to really bring awareness and education to the public. one of our primary goals is for signage, for there to be signage at all public pools to warn of the danger of prolonged breath holding. and that will bring awareness and hopefully lead to education because people will question, well, why can't i breath hold. and because, you know, it's little children commonly play breath-holding games. they have no sense of danger, how really deadly this could be to them. recently, there have been several 6-year-olds and 7-year-olds that this has happened. >> yes. >> a while ago, a young little boy in ohio was 7 at a birthday party, and was playing a breath-holding game, and did die. so it's just very dangerous. so the whole thing is we want parents not to encourage breath holding. and for them to understand the dangers for children to grow up knowing how dangerous it is. and then the other component here is also the spearfishing, free diving industry outside the pool arena. and they're we're working to get
warning, labeling on the spear fishing equipment. now there's no warning. anyone can go in and buy spear fishing gun and have no idea of the dangers of breath holding. >> i mean, i know you're going to say, look, don't breath hold. that's something that shouldn't be done. it can be dangerous in ways we've tried to demonstrate. i've given tips, for example, you should have someone with you. monitoring each other. are there other little tips that you tell parents or even kids who you're concerned about? >> well, besides really not practicing full-on breath holding, the other thing that complicate it, if it's competitive and repetitive. that's really dangerous. of course, never hyperventilate. the other thing is, though, if you are going to swim a lap or something and you want to breath hold, the rule that i understand is one breath, one time, one lap. no more. the more you do it, the more you become at risk for it. >> i know you've been beating the droum this fum on this for time.
hopefully people will be watching and lives will be saved. >> we aren't fish, we need to honor our body and breathe. >> thanks for being with us and sharing whitner's story, as well. >> thank you. >> thank you very much. we'll move to something different now. for many years it was believed that drastically cutting calories could make you live longer. well, now, we know the truth. stay with us. but your erectile dysfunction - that could be a question of blood flow. cialis tadalafil for daily use helps you be ready anytime the moment's right. you can be more confident in your ability to be ready. and the same cialis is the only daily ed tablet approved to treat ed and symptoms of bph, like needing to go frequently or urgently. tell your doctor about all your medical conditions and medications, and ask if your heart is healthy enough for sexual activity. do not take cialis if you take nitrates for chest pain, as this may cause an unsafe drop in blood pressure. do not drink alcohol in excess with cialis. side effects may include headache, upset stomach, delayed backache or muscle ache. to avoid long-term injury, seek immediate medical help for an erection lasting more than four hours. if you have any sudden decrease or loss in hearing or vision,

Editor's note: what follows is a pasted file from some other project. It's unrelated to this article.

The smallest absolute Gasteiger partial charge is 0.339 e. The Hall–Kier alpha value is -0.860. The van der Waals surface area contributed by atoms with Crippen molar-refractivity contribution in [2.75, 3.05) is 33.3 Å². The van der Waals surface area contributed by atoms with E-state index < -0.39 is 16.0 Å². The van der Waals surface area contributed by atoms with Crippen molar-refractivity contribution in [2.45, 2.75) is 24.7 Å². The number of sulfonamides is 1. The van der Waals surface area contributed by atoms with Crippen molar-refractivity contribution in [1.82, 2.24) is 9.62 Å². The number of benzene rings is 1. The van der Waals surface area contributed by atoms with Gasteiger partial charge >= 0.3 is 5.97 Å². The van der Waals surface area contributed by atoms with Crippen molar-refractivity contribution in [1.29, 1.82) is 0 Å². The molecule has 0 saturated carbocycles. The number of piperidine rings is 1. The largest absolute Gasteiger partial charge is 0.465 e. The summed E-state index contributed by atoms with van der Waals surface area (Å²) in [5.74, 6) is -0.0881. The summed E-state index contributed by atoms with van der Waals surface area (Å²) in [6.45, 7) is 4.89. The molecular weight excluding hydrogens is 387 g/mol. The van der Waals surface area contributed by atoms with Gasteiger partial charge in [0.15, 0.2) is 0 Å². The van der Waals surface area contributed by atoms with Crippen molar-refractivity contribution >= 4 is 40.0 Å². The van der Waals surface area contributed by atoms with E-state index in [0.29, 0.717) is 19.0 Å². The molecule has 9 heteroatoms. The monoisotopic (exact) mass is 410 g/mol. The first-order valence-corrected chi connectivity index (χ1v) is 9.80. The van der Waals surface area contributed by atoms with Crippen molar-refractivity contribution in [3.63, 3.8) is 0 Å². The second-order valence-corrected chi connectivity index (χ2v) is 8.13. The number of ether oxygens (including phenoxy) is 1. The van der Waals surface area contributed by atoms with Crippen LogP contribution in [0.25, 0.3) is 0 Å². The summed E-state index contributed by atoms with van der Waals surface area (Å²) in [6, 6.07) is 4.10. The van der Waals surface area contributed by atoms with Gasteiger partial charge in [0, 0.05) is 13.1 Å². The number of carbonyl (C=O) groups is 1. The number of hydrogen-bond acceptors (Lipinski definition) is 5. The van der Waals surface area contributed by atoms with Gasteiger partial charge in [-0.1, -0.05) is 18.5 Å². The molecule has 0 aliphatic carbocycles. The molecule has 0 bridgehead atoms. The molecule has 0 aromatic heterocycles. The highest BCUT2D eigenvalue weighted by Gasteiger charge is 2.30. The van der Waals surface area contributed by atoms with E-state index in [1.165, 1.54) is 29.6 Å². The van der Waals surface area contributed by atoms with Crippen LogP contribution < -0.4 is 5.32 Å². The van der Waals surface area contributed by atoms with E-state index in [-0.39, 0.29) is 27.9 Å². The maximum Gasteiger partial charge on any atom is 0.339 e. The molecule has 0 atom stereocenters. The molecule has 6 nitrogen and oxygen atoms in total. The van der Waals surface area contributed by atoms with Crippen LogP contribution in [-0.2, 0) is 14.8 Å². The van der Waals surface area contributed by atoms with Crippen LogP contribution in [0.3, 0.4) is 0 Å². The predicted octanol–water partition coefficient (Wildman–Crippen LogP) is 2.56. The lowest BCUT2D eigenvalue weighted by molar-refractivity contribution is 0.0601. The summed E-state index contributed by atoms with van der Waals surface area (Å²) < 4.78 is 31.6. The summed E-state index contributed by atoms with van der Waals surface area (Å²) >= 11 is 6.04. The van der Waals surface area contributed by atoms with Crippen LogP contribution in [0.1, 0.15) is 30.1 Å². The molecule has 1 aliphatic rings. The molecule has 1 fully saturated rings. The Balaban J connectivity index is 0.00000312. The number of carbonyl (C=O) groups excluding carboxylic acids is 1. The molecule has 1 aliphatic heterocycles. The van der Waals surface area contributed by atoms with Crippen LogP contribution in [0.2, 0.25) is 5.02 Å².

or if you have any allergic reactions such as rash, hives, swelling of the lips, tongue or throat, or difficulty breathing or swallowing, stop taking cialis and get medical help right away. ask your doctor about cialis for daily use and a 30-tablet free trial. ntgomery and abigail higgins had... ...a tree that bore the most rare and magical fruit. which provided for their every financial need. and then, in one blinding blink of an eye,
for years there's been this obsession of people who think we're barely scratching the surface of human longevity. these people say if you eat an extremely low-calorie diet, 30% fewer calories than normal every day, you can dramatically extend your life. and there is some evidence, but it's based on studies in animals. to actually live that way really takes a leap of faith.
and i've seen it firsthand. on this night, i joined the couple for a dinner of tomato salad, asparagus, tilapia, and a brownie sundae. a total of spa asparagus and veng tables and talap ixa. smith is 5'2" and 102 pounds and smith is 6'0" and weighs 115 pounds. they are eating less because they want to live longer. >> i want to eat this way if i live longer. >> well, a new study came out from a study of monkeey s who
were fed 30% less calories did not live longer. so fewer calories may not be the key to longer leaf, but eater better may be. there are many areas of the country where vegetables are not abundant or affordable, but one neighborhood in new jersey has it right. we have found that over 23 million americans can't get fresh food. they live in areas designateded by the usda is food deserts which is an area of poverty rate of 20% with no grocery store nearby. i'm standing in one of of the food deserts and it is one of the people here to try to find fresh produce or fruits or vegetables. but while investigating behind this church we found a truck like this one, if fulton fresh fruit market. they give away produce for free